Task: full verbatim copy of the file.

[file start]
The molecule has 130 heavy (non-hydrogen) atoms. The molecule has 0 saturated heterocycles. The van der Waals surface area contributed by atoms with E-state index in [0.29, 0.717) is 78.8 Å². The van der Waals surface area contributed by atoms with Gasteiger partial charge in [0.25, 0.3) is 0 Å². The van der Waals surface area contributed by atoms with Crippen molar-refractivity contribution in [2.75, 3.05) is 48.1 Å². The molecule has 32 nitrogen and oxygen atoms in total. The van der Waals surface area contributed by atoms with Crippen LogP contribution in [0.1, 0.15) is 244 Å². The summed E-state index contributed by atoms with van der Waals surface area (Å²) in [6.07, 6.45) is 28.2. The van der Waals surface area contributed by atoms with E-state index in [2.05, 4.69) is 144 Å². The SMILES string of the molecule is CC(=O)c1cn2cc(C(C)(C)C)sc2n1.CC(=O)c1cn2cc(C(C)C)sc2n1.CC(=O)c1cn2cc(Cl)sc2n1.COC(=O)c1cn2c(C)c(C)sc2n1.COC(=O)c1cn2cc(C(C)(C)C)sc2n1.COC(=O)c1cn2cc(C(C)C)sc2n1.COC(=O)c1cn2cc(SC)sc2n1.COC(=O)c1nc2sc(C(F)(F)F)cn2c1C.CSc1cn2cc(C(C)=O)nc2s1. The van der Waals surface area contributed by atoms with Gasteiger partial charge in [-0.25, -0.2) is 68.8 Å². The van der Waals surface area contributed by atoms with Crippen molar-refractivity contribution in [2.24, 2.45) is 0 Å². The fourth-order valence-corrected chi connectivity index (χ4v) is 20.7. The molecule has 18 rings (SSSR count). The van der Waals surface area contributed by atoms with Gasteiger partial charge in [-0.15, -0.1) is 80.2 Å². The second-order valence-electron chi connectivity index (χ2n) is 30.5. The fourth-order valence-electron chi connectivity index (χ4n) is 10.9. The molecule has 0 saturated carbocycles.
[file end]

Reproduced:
The molecule has 130 heavy (non-hydrogen) atoms. The molecule has 0 saturated heterocycles. The van der Waals surface area contributed by atoms with E-state index in [0.29, 0.717) is 78.8 Å². The van der Waals surface area contributed by atoms with Gasteiger partial charge in [0.25, 0.3) is 0 Å². The van der Waals surface area contributed by atoms with Crippen molar-refractivity contribution in [2.75, 3.05) is 48.1 Å². The molecule has 32 nitrogen and oxygen atoms in total. The van der Waals surface area contributed by atoms with Crippen LogP contribution in [0.1, 0.15) is 244 Å². The summed E-state index contributed by atoms with van der Waals surface area (Å²) in [6.07, 6.45) is 28.2. The van der Waals surface area contributed by atoms with E-state index in [2.05, 4.69) is 144 Å². The SMILES string of the molecule is CC(=O)c1cn2cc(C(C)(C)C)sc2n1.CC(=O)c1cn2cc(C(C)C)sc2n1.CC(=O)c1cn2cc(Cl)sc2n1.COC(=O)c1cn2c(C)c(C)sc2n1.COC(=O)c1cn2cc(C(C)(C)C)sc2n1.COC(=O)c1cn2cc(C(C)C)sc2n1.COC(=O)c1cn2cc(SC)sc2n1.COC(=O)c1nc2sc(C(F)(F)F)cn2c1C.CSc1cn2cc(C(C)=O)nc2s1. The van der Waals surface area contributed by atoms with Gasteiger partial charge in [-0.25, -0.2) is 68.8 Å². The van der Waals surface area contributed by atoms with Crippen molar-refractivity contribution in [2.24, 2.45) is 0 Å². The fourth-order valence-corrected chi connectivity index (χ4v) is 20.7. The molecule has 18 rings (SSSR count). The van der Waals surface area contributed by atoms with Gasteiger partial charge in [-0.15, -0.1) is 80.2 Å². The second-order valence-electron chi connectivity index (χ2n) is 30.5. The fourth-order valence-electron chi connectivity index (χ4n) is 10.9. The molecule has 0 saturated carbocycles.